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Published online: 9 November 2017

Public health impact of the Enteroviruses and Parechoviruses

Ben Knippenberg A and Mark J Ferson B

A Public Health, South Eastern Sydney Local Health District Randwick, NSW, Australia Email: ben.knippenberg@health.nsw.gov.au

B School of Public Health and Community Medicine University of New South Wales Kensington, NSW, Australia

Enteroviruses (EV) comprise viruses originally classified on cell culture replication patterns and clinical manifestations into a number of groups: poliovirus, coxsackievirus A, coxsackievirus B and ECHOvirus. The closely related genus Parechovirus has more recently been associated with human disease. EVs are common commensals of the human gut, often found without any ill effects on the person, but are also associated with a wide range of diseases and syndromes including non-specific rash illnesses, hand, foot and mouth disease (HFMD), conjunctivitis, meningitis and encephalitis, myocarditis and polio. This results in a significant burden of disease worldwide, often due to a particular genotype of EV. An estimated 1 billion people are infected with EV every year.

Australia has not seen endemic polio since 1972, and as a result of global eradication efforts, wild poliovirus is now only present in Afghanistan, Pakistan and Nigeria, although cases of paralysis caused by vaccine-derived poliovirus have been detected in the past 1–2 years in the Democratic Republic of the Congo, Syria and the Lao People’s Democratic Republic1. In Australia, an acute flaccid paralysis surveillance program is conducted in order to support and verify Australia’s polio-free status. The laboratory component is coordinated by the Victorian Infectious Diseases Reference Laboratory and the clinical component by the Australian Paediatric Surveillance Unit2.

Although most EV serotypes typically cause subclinical infection, some can result in serious complications disproportionately affecting neonates and young infants. In high income countries, up to 60% of aseptic meningitis in infants under 3 months of age are caused by EV and human parechoviruses (HPeV). As a single species parechovirus type 3 is the most common cause of viral meningitis in this age group. EV and HPeV manifest seasonally with a peak in summer. This was recently demonstrated in a large New South Wales outbreak with cases of HPeV-3 meningitis and sepsis in infants3. The ease of transmissibility, prolonged shedding in stool and respiratory secretions, and the resistance of these non-enveloped picornaviruses to common disinfectants sustain outbreak propagation.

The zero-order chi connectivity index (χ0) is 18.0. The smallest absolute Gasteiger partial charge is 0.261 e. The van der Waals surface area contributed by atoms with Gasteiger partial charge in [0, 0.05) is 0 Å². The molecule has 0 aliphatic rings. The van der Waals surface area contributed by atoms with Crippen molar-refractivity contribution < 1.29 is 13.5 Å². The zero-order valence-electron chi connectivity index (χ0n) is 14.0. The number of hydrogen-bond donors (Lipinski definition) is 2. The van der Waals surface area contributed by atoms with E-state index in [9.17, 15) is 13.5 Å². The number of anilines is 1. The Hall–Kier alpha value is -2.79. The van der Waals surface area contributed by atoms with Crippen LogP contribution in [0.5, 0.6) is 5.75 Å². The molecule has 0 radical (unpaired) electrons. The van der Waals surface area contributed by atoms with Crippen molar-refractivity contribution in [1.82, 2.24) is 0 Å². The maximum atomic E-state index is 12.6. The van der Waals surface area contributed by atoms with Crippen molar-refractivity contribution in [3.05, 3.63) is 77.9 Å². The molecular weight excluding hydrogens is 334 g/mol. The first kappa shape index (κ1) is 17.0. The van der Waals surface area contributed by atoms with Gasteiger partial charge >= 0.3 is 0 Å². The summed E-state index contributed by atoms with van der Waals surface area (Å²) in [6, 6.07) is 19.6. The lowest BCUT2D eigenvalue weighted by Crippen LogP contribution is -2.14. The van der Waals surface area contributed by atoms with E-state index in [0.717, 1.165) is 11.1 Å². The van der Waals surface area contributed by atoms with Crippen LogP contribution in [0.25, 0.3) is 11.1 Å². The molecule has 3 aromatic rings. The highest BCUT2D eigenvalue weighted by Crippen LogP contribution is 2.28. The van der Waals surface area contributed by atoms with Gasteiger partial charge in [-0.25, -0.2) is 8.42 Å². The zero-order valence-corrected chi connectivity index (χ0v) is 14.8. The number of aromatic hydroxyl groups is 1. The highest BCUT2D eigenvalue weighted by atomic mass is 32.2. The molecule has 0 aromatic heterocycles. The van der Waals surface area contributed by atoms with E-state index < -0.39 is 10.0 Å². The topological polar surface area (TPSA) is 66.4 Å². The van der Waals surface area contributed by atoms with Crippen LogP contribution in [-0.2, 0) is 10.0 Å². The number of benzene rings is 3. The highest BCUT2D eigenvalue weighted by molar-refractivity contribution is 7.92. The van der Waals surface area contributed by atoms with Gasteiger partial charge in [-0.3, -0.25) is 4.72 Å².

One highly neurovirulent serotype, EV-A71 has been known to cause severe rhombencephalitis in the Western Pacific region including several documented outbreaks in Australia since it was first described in 1969. EV-A71 neurotropism for the midbrain may compromise cardiopulmonary function leading to long term sequelae and death. Devastating outbreaks resulted in the death of 78 children in 1998 in Taiwan and 126 deaths reported in the 2008 outbreak in China4,5. In 2013, Sydney experienced a severe EV-A71 outbreak resulting in four deaths in young infants and focal paresis described as the most common persisting functional deficit6.

More recently, the EV-D68 outbreak in North America underlined the importance of EV surveillance as it was predominantly transmitted through the respiratory route whereas EVs are usually passed on by the faecal-oral route7. In response, the Center for Disease Control (CDC) developed an EV-D68 specific assay with a reported sensitivity and specificity of 98% to 100% and 92% to 98% in respiratory samples respectively.

As with most viruses, EV and HPeV diagnosis has shifted from conventional culture to nucleic acid detection (NAD) techniques as they have increased sensitivity and a clinically relevant turnaround time. Current molecular assays for EV and HPeV diagnosis rely on reverse transcriptase PCR (RT-PCR) of highly conserved genomic sequences within the 5’-untranslated region (UTR) present in all known serotypes. Commercial assays have reported sensitivities ranging from 94% to 100% on CSF, blood, respiratory samples and stool. These assays have also been used to detect EV RNA in cardiac and hepatic tissue8. In neonates and young infants with sepsis or meningitis, EV or HPeV RT-PCR on blood is often more sensitive than on CSF making combined testing recommended to increase diagnostic yield. In the case of EV-A71, there has been no correlation established between viraemia and the presence of neurological complications nor the severity of clinical presentation9,10.